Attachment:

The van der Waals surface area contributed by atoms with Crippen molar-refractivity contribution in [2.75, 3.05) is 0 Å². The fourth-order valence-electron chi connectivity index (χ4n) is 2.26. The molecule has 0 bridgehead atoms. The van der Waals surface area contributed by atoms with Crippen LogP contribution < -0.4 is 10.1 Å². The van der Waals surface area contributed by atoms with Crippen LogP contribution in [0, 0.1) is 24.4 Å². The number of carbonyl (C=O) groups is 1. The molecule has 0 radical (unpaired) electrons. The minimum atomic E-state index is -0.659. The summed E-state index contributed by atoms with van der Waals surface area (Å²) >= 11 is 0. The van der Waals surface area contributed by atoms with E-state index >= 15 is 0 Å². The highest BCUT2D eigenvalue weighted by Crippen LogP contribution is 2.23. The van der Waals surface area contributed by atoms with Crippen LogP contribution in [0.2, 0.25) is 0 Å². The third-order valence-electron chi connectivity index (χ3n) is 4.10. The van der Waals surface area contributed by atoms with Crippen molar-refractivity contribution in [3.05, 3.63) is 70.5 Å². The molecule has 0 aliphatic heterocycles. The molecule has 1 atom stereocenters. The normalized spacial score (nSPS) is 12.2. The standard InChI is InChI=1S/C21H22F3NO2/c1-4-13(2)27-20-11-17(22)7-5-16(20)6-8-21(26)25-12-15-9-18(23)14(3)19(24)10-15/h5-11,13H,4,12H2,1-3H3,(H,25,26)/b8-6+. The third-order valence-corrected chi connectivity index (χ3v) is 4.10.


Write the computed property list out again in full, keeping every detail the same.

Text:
The van der Waals surface area contributed by atoms with Crippen molar-refractivity contribution in [2.75, 3.05) is 0 Å². The fourth-order valence-electron chi connectivity index (χ4n) is 2.26. The molecule has 0 bridgehead atoms. The van der Waals surface area contributed by atoms with Crippen LogP contribution < -0.4 is 10.1 Å². The van der Waals surface area contributed by atoms with Crippen LogP contribution in [0, 0.1) is 24.4 Å². The number of carbonyl (C=O) groups is 1. The molecule has 0 radical (unpaired) electrons. The minimum atomic E-state index is -0.659. The summed E-state index contributed by atoms with van der Waals surface area (Å²) >= 11 is 0. The van der Waals surface area contributed by atoms with E-state index >= 15 is 0 Å². The highest BCUT2D eigenvalue weighted by Crippen LogP contribution is 2.23. The van der Waals surface area contributed by atoms with Crippen LogP contribution in [0.2, 0.25) is 0 Å². The third-order valence-electron chi connectivity index (χ3n) is 4.10. The van der Waals surface area contributed by atoms with Crippen molar-refractivity contribution in [3.05, 3.63) is 70.5 Å². The molecule has 0 aliphatic heterocycles. The molecule has 1 atom stereocenters. The normalized spacial score (nSPS) is 12.2. The standard InChI is InChI=1S/C21H22F3NO2/c1-4-13(2)27-20-11-17(22)7-5-16(20)6-8-21(26)25-12-15-9-18(23)14(3)19(24)10-15/h5-11,13H,4,12H2,1-3H3,(H,25,26)/b8-6+. The third-order valence-corrected chi connectivity index (χ3v) is 4.10.